Colorado ski resorts report dip in business

Melanie Mills

Melanie Mills

Colorado ski resorts that belong to a trade group reported a slight decline in business that corresponded with less snowfall early in the season. But the latest total for skier visits still tops the five-year average.

“These end of season numbers are impressive when looking back over the entire season,” said Melanie Mills, president and chief executive officer of Colorado Ski Country USA. “We faced historically low snowfall in the early part of the season, and resort operations crews deserve credit for their tireless work to get slopes open and operating during an extended period of early season conditions.”

The 24 resorts of the trade group reported a total of 7.1 million skier visits during the 2017-2018 ski season. A skier visit represents one person skiing or snowboarding for any part of one day. Powderhorn Mountain Resort on the Grand Mesa east of Grand Junction is among the member resorts.

The latest total falls 2 percent short of the 7.3 million skier visits recorded during the 2016-2017 season, but also comes in 5 percent higher than the five-year average.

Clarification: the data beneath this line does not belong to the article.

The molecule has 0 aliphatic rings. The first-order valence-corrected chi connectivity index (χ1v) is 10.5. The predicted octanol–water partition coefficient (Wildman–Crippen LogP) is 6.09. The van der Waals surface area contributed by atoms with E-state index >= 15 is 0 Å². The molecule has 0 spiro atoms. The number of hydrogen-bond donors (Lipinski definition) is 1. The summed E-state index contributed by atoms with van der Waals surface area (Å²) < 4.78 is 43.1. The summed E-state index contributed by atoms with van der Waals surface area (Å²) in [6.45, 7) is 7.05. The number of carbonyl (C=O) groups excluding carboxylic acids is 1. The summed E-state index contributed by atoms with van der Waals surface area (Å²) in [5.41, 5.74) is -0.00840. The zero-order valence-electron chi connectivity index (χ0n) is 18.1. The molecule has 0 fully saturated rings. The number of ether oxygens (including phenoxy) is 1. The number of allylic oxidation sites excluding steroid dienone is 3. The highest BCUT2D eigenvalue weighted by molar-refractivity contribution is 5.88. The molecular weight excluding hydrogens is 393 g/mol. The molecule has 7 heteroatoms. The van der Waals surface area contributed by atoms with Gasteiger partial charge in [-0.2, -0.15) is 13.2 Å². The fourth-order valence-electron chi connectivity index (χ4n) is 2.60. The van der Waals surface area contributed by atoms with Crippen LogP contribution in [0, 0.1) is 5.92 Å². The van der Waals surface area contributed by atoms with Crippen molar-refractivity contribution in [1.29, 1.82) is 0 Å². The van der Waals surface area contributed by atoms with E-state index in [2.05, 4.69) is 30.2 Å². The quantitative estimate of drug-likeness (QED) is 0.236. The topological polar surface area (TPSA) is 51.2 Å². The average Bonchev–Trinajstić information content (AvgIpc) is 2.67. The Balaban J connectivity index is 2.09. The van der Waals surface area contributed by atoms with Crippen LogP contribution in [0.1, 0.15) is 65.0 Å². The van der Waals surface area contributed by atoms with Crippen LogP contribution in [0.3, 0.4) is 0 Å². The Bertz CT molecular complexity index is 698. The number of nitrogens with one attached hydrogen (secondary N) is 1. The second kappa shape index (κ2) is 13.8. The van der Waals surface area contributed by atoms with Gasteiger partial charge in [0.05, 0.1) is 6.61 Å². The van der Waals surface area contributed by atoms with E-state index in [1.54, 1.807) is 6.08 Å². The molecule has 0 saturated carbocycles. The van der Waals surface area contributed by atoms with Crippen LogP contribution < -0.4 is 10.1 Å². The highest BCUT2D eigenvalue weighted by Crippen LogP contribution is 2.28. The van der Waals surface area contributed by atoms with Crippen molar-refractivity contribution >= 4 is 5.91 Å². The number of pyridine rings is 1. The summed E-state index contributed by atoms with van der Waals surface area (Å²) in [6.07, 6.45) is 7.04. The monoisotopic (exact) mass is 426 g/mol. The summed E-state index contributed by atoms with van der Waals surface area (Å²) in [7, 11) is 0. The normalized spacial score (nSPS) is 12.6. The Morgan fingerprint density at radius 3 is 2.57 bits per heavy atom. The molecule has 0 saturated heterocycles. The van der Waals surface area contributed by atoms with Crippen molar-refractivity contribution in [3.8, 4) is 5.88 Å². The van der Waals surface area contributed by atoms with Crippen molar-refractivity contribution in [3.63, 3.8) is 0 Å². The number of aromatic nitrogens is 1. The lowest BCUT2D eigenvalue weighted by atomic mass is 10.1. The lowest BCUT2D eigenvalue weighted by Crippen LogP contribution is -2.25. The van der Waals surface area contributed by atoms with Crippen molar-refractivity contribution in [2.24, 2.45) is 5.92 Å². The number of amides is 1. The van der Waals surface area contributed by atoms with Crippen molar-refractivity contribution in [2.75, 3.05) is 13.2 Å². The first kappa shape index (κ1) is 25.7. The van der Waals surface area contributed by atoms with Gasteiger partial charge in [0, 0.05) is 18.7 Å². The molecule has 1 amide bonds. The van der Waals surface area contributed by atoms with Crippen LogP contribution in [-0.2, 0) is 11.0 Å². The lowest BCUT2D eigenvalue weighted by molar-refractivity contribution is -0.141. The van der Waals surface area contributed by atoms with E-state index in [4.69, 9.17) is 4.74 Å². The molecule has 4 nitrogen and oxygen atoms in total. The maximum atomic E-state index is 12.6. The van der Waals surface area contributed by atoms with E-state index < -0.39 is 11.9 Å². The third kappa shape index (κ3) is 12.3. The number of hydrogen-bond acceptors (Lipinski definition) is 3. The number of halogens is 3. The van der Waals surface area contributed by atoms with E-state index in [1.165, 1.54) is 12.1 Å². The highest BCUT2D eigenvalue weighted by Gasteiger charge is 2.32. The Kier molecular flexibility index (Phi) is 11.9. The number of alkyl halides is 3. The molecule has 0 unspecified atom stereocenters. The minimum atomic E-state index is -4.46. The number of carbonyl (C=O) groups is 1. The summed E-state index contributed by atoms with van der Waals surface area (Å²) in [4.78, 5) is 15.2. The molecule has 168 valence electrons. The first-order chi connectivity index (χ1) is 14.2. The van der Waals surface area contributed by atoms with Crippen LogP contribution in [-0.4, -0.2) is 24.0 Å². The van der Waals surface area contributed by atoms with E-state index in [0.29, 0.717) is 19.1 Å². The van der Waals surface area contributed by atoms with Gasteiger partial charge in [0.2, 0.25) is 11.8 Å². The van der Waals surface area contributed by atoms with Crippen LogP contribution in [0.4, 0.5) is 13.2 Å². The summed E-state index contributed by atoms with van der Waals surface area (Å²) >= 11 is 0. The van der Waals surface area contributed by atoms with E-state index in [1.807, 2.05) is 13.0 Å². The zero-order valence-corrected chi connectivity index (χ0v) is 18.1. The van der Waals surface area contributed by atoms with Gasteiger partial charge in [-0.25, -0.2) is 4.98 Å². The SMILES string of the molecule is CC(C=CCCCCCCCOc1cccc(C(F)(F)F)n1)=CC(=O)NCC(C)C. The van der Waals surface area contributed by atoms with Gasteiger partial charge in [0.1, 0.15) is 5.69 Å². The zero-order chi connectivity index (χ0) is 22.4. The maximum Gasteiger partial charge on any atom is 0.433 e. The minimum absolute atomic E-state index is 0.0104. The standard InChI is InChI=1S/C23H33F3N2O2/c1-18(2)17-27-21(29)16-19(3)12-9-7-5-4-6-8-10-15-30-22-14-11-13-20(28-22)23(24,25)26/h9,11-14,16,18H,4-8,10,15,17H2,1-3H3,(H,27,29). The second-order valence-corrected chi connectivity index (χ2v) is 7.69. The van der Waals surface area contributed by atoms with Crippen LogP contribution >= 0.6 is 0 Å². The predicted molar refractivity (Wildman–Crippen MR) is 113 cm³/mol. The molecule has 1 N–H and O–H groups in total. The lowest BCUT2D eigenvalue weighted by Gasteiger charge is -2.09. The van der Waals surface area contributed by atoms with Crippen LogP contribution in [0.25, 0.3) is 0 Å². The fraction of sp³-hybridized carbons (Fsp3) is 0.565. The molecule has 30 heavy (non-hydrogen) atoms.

A good season is important not only for the ski industry in Colorado, but also the economy. According to a study conducted in 2015, the industry contributes $4.8 billion annually to the state economy and supports the equivalent of more than 46,000 year-round jobs.

Mills said timely storms during the December holiday period and significant snow totals in advance of both the Martin Luther King and President’s Day weekends improved skiing conditions. Many resorts experienced their best snow conditions in late March and early April and welcomed more guests over the Easter holiday.

“Timely storms before the busy holiday weekends marked the middle of the season before the snow switch turned fully to on in February,” Mills said. “There was exuberant pent-up demand and skiers and snowboarders flocked to the slopes in the latter half of the season, allowing resorts to finish on a strong note.”

“This year’s season won’t be remembered as the state’s snowiest, but it is a testament to the resiliency of Colorado’s ski industry and our employees’ commitment to providing the highest guest service and best overall ski experience that keeps visitors coming back to Colorado Ski Country resorts every year,” Mills said.

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